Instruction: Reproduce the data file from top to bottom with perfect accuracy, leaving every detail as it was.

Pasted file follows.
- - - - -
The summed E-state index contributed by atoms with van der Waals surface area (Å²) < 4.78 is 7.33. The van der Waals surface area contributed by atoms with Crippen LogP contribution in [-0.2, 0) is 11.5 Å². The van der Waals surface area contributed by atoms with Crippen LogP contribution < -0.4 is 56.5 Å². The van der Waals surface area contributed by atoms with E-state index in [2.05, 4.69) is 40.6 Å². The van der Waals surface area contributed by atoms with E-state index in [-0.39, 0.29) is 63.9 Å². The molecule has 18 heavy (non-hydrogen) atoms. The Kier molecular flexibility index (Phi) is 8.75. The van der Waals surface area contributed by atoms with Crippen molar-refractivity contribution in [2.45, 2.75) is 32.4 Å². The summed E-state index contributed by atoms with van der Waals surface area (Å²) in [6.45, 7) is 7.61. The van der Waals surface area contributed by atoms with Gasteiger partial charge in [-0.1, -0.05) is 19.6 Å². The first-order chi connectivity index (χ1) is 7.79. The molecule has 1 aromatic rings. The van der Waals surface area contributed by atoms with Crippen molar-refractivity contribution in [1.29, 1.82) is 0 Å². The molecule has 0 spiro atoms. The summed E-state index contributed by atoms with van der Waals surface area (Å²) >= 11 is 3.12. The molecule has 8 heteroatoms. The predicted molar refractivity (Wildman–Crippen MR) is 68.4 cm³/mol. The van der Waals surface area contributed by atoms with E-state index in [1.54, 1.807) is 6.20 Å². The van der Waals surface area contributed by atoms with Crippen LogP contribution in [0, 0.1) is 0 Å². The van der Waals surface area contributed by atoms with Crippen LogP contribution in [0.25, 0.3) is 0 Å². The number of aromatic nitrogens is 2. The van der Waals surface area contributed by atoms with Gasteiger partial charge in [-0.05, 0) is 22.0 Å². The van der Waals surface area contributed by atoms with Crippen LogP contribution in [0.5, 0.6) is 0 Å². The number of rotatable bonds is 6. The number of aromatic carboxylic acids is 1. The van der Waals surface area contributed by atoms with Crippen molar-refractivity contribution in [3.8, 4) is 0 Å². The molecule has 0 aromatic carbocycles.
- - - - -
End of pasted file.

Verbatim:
The summed E-state index contributed by atoms with van der Waals surface area (Å²) < 4.78 is 7.33. The van der Waals surface area contributed by atoms with Crippen LogP contribution in [-0.2, 0) is 11.5 Å². The van der Waals surface area contributed by atoms with Crippen LogP contribution < -0.4 is 56.5 Å². The van der Waals surface area contributed by atoms with E-state index in [2.05, 4.69) is 40.6 Å². The van der Waals surface area contributed by atoms with E-state index in [-0.39, 0.29) is 63.9 Å². The molecule has 18 heavy (non-hydrogen) atoms. The Kier molecular flexibility index (Phi) is 8.75. The van der Waals surface area contributed by atoms with Crippen molar-refractivity contribution in [2.45, 2.75) is 32.4 Å². The summed E-state index contributed by atoms with van der Waals surface area (Å²) in [6.45, 7) is 7.61. The van der Waals surface area contributed by atoms with Gasteiger partial charge in [-0.1, -0.05) is 19.6 Å². The first-order chi connectivity index (χ1) is 7.79. The molecule has 1 aromatic rings. The van der Waals surface area contributed by atoms with Crippen molar-refractivity contribution in [1.29, 1.82) is 0 Å². The molecule has 0 spiro atoms. The summed E-state index contributed by atoms with van der Waals surface area (Å²) >= 11 is 3.12. The molecule has 8 heteroatoms. The predicted molar refractivity (Wildman–Crippen MR) is 68.4 cm³/mol. The van der Waals surface area contributed by atoms with E-state index in [1.54, 1.807) is 6.20 Å². The van der Waals surface area contributed by atoms with Crippen LogP contribution in [0, 0.1) is 0 Å². The van der Waals surface area contributed by atoms with Crippen LogP contribution in [0.25, 0.3) is 0 Å². The number of aromatic nitrogens is 2. The van der Waals surface area contributed by atoms with Gasteiger partial charge in [-0.05, 0) is 22.0 Å². The van der Waals surface area contributed by atoms with Crippen LogP contribution in [0.5, 0.6) is 0 Å². The number of rotatable bonds is 6. The number of aromatic carboxylic acids is 1. The van der Waals surface area contributed by atoms with Crippen molar-refractivity contribution in [3.8, 4) is 0 Å². The molecule has 0 aromatic carbocycles.